Artistic masterpieces can evolve from any genre. Pablo Picasso's abstract paintings are revered by some as just Leonardo Da Vinci's telling portraits are. The same principle can be applied to works of literature. Frontier adventure stories and political solutions written in the form of science fiction alike can find a place in the heart of America. Unlike artwork, literature is judged by the stamp of the amount of copies sold. The term best seller is the goal of publishers, which can heighten or taint the pure nature of the art. Occasionally a book exceeds the basic stipulations in becoming a best seller and rises to the status that is not so clearly defined. These are the novels that truly impact thought and change the society in which the book is distributed to. Despite the fact that there is no official category that decides whether or not a book has shaped a genre, it is absurd to suggest it does not, in fact, exist. This rank is decided when readers look up and realize the standard has changed.
[...] This wish affected Metalious's writing and the underlying message that Peyton Place preached. It also helped define Metalious's belief that female friendship was more reliable and enduring, which was also featured in Peyton Place. Feministic pride played throughout the scandalous novel. The fact that a woman enrolled herself in the process of writing and publishing such a novel proves that she believed herself to be someone capable of expressing herself in an unorthodox and public way. Historical factors also played a part in Metalious's authorship and the impact Peyton Place had on its readers. [...]
[...] The novel was saturated with places and people and ideals from Metalious' life. Metalious embraced literary freedom, changing aspects of her life in the novel so that Allison could succeed where Metalious failed. The satisfaction of the independence that Metalious craved was short lived. After the war's victorious conclusion, the men returned to fulfill the careers and the breadwinner status in society they had once held. American sentiment about the necessary transition was quickly dealt with. Toth explains, postwar women's image was promoted in the media and in education had much more to do with the Kampus Kitten than the Rosie the Riveter, Katharine Hepburn, Rosalind Russell, or the suffragists of the 1920s. [...]
[...] “Everyone was reading it: college graduates; high school drop outs; even ‘Ozark Mountain Boys' who rarely read at all Honor students, allowed access to the ‘suppressed shelf' in libraries, passed over the bare-breasted natives in the National Geographic- and took up Peyton Place,” (137,138). Other repercussions of the published book include the unsettling attitude of those in Gilmanton, the New England village in which Peyton Place was allegedly based, despite Metalious's insistence that the three- fourths of the book had been written before she and her family had moved there (Toth 123). [...]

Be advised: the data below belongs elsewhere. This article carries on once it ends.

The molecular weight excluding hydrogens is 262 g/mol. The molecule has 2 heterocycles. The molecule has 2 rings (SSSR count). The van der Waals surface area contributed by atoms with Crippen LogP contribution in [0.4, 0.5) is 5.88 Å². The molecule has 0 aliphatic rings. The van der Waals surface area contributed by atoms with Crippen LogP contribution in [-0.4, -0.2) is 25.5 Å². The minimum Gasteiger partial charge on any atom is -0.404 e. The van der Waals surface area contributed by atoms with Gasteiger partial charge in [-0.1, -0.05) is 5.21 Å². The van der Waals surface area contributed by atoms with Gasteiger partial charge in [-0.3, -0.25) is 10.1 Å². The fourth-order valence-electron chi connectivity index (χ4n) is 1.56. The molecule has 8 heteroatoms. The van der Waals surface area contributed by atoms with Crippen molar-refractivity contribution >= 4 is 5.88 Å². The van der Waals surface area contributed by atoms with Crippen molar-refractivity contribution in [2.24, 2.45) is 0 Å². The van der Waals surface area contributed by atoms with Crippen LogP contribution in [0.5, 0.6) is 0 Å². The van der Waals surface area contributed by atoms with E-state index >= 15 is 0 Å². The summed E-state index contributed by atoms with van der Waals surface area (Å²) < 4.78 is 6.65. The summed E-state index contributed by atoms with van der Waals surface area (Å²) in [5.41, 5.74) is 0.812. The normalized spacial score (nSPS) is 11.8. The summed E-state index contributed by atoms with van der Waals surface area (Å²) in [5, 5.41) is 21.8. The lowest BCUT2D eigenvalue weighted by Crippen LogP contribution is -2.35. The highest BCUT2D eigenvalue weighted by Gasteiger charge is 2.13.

[...] America was talking about the book that had thrown the country into a moral dilemma and the author who had created the controversy. Metalious was featured on the back of the book wearing her classic uniform: a checkered flannel shirt, blue jeans, and sneakers. “With her hair pulled back and her thoughtful expression, she looks very young, innocent, vulnerable- not at all like the lady whose scandalous novel was being readied to shock America,” (Toth 117). This famous back book jacket photo earned Metalious the nickname “Pandora in blue jeans,” which made reference to the author of the most scandalous book in America at that time and the fact that she was clad in blue jeans. [...]
[...] Carlos Baker, a critic for New York Times Book Review, said late Sinclair Lewis would no doubt have hailed Grace Metalious as a sister-in-arms against the false fronts and bourgeois pretensions of allegedly respectable communities, and certified her as a public accountant of what goes on in the basements, bedrooms and back porches of a ‘typical American town,'” Clad with racy, local storylines, Peyton Place was able to secure a place in the fifties' popular culture and a cult following of others who attempted to reciprocate the scandalous nature of the novel. [...]
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